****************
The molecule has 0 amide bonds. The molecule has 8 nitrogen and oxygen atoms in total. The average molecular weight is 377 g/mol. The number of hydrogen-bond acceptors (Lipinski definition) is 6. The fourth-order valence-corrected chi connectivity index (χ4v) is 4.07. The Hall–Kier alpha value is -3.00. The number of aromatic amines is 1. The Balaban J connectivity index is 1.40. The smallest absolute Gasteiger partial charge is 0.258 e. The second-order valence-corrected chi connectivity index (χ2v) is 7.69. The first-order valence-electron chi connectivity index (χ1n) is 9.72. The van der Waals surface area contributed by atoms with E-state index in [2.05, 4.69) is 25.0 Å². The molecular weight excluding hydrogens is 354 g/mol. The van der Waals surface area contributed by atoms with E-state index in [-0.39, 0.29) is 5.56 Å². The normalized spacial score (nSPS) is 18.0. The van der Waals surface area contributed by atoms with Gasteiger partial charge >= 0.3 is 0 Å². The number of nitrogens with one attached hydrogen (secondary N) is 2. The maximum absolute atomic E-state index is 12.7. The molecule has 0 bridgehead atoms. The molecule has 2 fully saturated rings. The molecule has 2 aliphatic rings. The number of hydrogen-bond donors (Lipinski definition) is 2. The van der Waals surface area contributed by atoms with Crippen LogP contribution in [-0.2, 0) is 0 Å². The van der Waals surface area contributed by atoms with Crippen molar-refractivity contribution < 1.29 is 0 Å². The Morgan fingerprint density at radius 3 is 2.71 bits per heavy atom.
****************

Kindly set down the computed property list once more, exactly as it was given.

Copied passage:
The molecule has 0 amide bonds. The molecule has 8 nitrogen and oxygen atoms in total. The average molecular weight is 377 g/mol. The number of hydrogen-bond acceptors (Lipinski definition) is 6. The fourth-order valence-corrected chi connectivity index (χ4v) is 4.07. The Hall–Kier alpha value is -3.00. The number of aromatic amines is 1. The Balaban J connectivity index is 1.40. The smallest absolute Gasteiger partial charge is 0.258 e. The second-order valence-corrected chi connectivity index (χ2v) is 7.69. The first-order valence-electron chi connectivity index (χ1n) is 9.72. The van der Waals surface area contributed by atoms with E-state index in [2.05, 4.69) is 25.0 Å². The molecular weight excluding hydrogens is 354 g/mol. The van der Waals surface area contributed by atoms with E-state index in [-0.39, 0.29) is 5.56 Å². The normalized spacial score (nSPS) is 18.0. The van der Waals surface area contributed by atoms with Gasteiger partial charge >= 0.3 is 0 Å². The number of nitrogens with one attached hydrogen (secondary N) is 2. The maximum absolute atomic E-state index is 12.7. The molecule has 0 bridgehead atoms. The molecule has 2 fully saturated rings. The molecule has 2 aliphatic rings. The number of hydrogen-bond donors (Lipinski definition) is 2. The van der Waals surface area contributed by atoms with Crippen LogP contribution in [-0.2, 0) is 0 Å². The van der Waals surface area contributed by atoms with Crippen molar-refractivity contribution < 1.29 is 0 Å². The Morgan fingerprint density at radius 3 is 2.71 bits per heavy atom.